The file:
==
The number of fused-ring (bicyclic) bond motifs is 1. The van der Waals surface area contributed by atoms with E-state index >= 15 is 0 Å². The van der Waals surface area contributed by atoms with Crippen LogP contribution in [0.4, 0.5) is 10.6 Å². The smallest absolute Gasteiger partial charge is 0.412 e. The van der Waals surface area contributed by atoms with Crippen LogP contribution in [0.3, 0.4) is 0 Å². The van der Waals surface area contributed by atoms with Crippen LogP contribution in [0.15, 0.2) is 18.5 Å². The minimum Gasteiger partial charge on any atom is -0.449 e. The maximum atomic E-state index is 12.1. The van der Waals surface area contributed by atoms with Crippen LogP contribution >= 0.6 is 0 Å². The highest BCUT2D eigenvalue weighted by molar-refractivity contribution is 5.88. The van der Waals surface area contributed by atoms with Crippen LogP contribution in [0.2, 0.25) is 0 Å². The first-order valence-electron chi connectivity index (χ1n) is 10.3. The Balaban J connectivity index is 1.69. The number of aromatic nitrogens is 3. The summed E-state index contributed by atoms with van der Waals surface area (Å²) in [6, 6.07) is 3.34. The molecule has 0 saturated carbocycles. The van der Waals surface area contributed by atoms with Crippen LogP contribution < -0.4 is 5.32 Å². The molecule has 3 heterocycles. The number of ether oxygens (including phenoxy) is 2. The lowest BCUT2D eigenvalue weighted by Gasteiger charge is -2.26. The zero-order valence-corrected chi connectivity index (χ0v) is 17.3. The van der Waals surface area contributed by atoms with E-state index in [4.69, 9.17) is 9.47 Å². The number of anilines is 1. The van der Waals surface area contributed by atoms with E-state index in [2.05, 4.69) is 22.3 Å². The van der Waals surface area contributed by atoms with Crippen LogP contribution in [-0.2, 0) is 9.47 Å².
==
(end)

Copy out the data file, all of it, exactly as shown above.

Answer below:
The number of fused-ring (bicyclic) bond motifs is 1. The van der Waals surface area contributed by atoms with E-state index >= 15 is 0 Å². The van der Waals surface area contributed by atoms with Crippen LogP contribution in [0.4, 0.5) is 10.6 Å². The smallest absolute Gasteiger partial charge is 0.412 e. The van der Waals surface area contributed by atoms with Crippen LogP contribution in [0.3, 0.4) is 0 Å². The van der Waals surface area contributed by atoms with Crippen LogP contribution in [0.15, 0.2) is 18.5 Å². The minimum Gasteiger partial charge on any atom is -0.449 e. The maximum atomic E-state index is 12.1. The van der Waals surface area contributed by atoms with Crippen LogP contribution >= 0.6 is 0 Å². The highest BCUT2D eigenvalue weighted by molar-refractivity contribution is 5.88. The van der Waals surface area contributed by atoms with Crippen LogP contribution in [0.2, 0.25) is 0 Å². The first-order valence-electron chi connectivity index (χ1n) is 10.3. The Balaban J connectivity index is 1.69. The number of aromatic nitrogens is 3. The summed E-state index contributed by atoms with van der Waals surface area (Å²) in [6, 6.07) is 3.34. The molecule has 0 saturated carbocycles. The van der Waals surface area contributed by atoms with Crippen LogP contribution < -0.4 is 5.32 Å². The molecule has 3 heterocycles. The number of ether oxygens (including phenoxy) is 2. The lowest BCUT2D eigenvalue weighted by Gasteiger charge is -2.26. The zero-order valence-corrected chi connectivity index (χ0v) is 17.3. The van der Waals surface area contributed by atoms with E-state index in [4.69, 9.17) is 9.47 Å². The number of anilines is 1. The van der Waals surface area contributed by atoms with E-state index in [2.05, 4.69) is 22.3 Å². The van der Waals surface area contributed by atoms with Crippen LogP contribution in [-0.2, 0) is 9.47 Å².